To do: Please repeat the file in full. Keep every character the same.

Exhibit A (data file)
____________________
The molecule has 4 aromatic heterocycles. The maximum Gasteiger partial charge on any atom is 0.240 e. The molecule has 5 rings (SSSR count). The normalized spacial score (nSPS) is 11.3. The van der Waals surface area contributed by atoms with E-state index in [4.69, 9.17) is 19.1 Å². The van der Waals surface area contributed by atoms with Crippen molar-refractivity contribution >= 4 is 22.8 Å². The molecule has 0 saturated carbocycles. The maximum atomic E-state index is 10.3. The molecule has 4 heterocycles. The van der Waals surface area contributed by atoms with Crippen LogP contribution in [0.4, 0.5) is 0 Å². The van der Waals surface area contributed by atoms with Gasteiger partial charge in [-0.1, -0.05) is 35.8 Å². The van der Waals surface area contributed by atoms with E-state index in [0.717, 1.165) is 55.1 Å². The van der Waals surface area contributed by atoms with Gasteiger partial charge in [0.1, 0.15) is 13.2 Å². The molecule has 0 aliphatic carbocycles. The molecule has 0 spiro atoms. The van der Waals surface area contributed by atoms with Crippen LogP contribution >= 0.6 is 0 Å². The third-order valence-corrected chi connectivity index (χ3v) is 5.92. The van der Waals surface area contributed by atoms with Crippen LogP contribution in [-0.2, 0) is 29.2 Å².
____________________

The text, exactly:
The molecule has 4 aromatic heterocycles. The maximum Gasteiger partial charge on any atom is 0.240 e. The molecule has 5 rings (SSSR count). The normalized spacial score (nSPS) is 11.3. The van der Waals surface area contributed by atoms with E-state index in [4.69, 9.17) is 19.1 Å². The van der Waals surface area contributed by atoms with Crippen molar-refractivity contribution >= 4 is 22.8 Å². The molecule has 0 saturated carbocycles. The maximum atomic E-state index is 10.3. The molecule has 4 heterocycles. The van der Waals surface area contributed by atoms with Crippen LogP contribution in [0.4, 0.5) is 0 Å². The van der Waals surface area contributed by atoms with Gasteiger partial charge in [-0.1, -0.05) is 35.8 Å². The van der Waals surface area contributed by atoms with E-state index in [0.717, 1.165) is 55.1 Å². The van der Waals surface area contributed by atoms with Gasteiger partial charge in [0.1, 0.15) is 13.2 Å². The molecule has 0 aliphatic carbocycles. The molecule has 0 spiro atoms. The van der Waals surface area contributed by atoms with Crippen LogP contribution >= 0.6 is 0 Å². The third-order valence-corrected chi connectivity index (χ3v) is 5.92. The van der Waals surface area contributed by atoms with Crippen LogP contribution in [-0.2, 0) is 29.2 Å².